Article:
Professor Van-Tam said: ‘There are now very dark areas in the North West of England, in the North East of England and, really, a confluent dark purple colour across the northern part of the UK, extending down into the West Midlands and the East Midlands.’

He added: ‘Of rather more concern [statistics on the brown map] indicate the latest data on where things are heating up…  

‘You can see that the reach of the dark brown colours is further south into a greater land mass across England and, in fact, I received these slides this morning – I showed very similar data to MPs in the House of Lords on Friday and the brown chart had not extended that far south.

‘So it has changed in a matter of just a few days and that is clearly a matter of concern to me.’

Weekly Public Health England data showed on Friday that 18 out of the 19 areas with a coronavirus infection rate of more than 250 cases per 100,000 people (0.25 per cent) are in the North of the country, with the exception only of Nottingham.

The vast majority of areas with local lockdown rules are in the North and there are no regional restrictions further south than the Midlands.

Knowsley in Merseyside was the worst-affected area by Friday, October 9, with 557 cases of Covid-19 for every 100,000 people – meaning one in every 180 people is infected.

This was followed by Manchester (532 per 100,000), Liverpool (517) and Newcastle (475). 

The fastest rate of growth in the first week of October was seen in Nottingham, where cases surged almost seven-fold from 62 per 100,000 to 424 in a week, making it the fifth worst hit place in the country.

There were also fast rises of more than triple in areas outside of the Northern hot spot, including Devon, Suffolk, Torbay, Brighton and Richmond upon Thames.

Mapped coronavirus infection rates show that cases are concentrated in the North of England but the outbreak is 'extending' south, Professor Van-Tam said. (Pictured: Areas with the darkest patches are the worst-affected. Purple map, left, shows the number of coronavirus cases per 100,000. Brown map, right, shows the change in the infection rate between the last week of September and first week of October)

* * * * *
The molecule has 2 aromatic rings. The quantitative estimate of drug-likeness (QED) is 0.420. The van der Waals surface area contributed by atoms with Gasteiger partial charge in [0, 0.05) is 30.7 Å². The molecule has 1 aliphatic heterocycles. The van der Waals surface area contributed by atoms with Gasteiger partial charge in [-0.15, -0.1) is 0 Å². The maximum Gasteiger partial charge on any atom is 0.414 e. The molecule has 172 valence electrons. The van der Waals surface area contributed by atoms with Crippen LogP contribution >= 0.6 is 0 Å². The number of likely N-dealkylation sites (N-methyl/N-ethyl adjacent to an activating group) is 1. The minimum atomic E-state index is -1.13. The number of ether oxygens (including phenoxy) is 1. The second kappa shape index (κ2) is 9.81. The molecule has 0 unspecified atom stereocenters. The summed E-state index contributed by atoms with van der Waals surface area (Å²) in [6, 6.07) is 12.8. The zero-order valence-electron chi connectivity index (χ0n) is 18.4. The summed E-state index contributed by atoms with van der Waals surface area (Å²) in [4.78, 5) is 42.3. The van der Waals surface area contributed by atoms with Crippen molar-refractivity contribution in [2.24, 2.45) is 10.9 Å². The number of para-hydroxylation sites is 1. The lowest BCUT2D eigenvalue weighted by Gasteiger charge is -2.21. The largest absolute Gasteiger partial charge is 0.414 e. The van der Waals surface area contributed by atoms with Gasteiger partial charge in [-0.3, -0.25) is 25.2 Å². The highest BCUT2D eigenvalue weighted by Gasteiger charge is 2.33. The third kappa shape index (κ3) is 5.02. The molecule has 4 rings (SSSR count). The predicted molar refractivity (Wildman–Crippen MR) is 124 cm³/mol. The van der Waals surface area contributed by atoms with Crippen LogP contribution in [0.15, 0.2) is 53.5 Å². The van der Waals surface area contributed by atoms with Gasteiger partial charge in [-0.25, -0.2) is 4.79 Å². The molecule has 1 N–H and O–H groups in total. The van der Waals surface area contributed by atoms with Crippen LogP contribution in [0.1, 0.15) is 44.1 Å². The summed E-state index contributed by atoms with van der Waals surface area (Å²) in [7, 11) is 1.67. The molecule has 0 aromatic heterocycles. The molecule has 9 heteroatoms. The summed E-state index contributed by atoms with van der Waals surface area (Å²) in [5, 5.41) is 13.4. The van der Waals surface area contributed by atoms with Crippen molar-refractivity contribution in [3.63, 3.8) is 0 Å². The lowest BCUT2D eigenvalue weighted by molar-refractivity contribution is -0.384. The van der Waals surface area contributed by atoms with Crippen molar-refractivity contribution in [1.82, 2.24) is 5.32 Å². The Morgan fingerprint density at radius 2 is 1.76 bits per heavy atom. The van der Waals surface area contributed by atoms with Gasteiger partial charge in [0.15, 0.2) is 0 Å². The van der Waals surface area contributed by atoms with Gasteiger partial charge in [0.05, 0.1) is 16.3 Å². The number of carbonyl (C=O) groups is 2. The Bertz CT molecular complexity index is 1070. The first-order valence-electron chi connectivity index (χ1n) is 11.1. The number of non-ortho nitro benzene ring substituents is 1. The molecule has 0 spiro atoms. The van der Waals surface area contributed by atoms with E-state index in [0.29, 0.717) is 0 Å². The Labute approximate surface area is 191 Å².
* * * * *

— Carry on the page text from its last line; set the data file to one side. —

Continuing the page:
Mapped coronavirus infection rates show that cases are concentrated in the North of England but the outbreak is ‘extending’ south, Professor Van-Tam said. (Pictured: Areas with the darkest patches are the worst-affected. Purple map, left, shows the number of coronavirus cases per 100,000. Brown map, right, shows the change in the infection rate between the last week of September and first week of October)

Cases highest among teens and 20s but leaking into older at-risk groups

Separate maps and heat charts presented by Dr Van-Tam showed how cases are rising in elderly people in areas that have bad outbreaks.

Throughout the second wave the resurging cases have been pinned on young people, with infection rates highest in people in their 20s, followed by teenagers.

Much of the rise in cases has come after students returned to school and university, and student areas are seeing up to seven times as many people getting infected as other parts of the country.

To begin with rising infections among young people were not a huge concern because they are significantly less likely to die from Covid-19, and young schoolchildren did not seem to be experiencing more cases.

But in the worst-hit areas – as chief medical officer Professor Chris Whitty warned would happen in the last TV briefing – infections have now crept into older groups.

Dr Van-Tam said today: Our resurgence of cases this autumn has been mainly in adults aged 20 to 29 years of age and that is absolutely true.’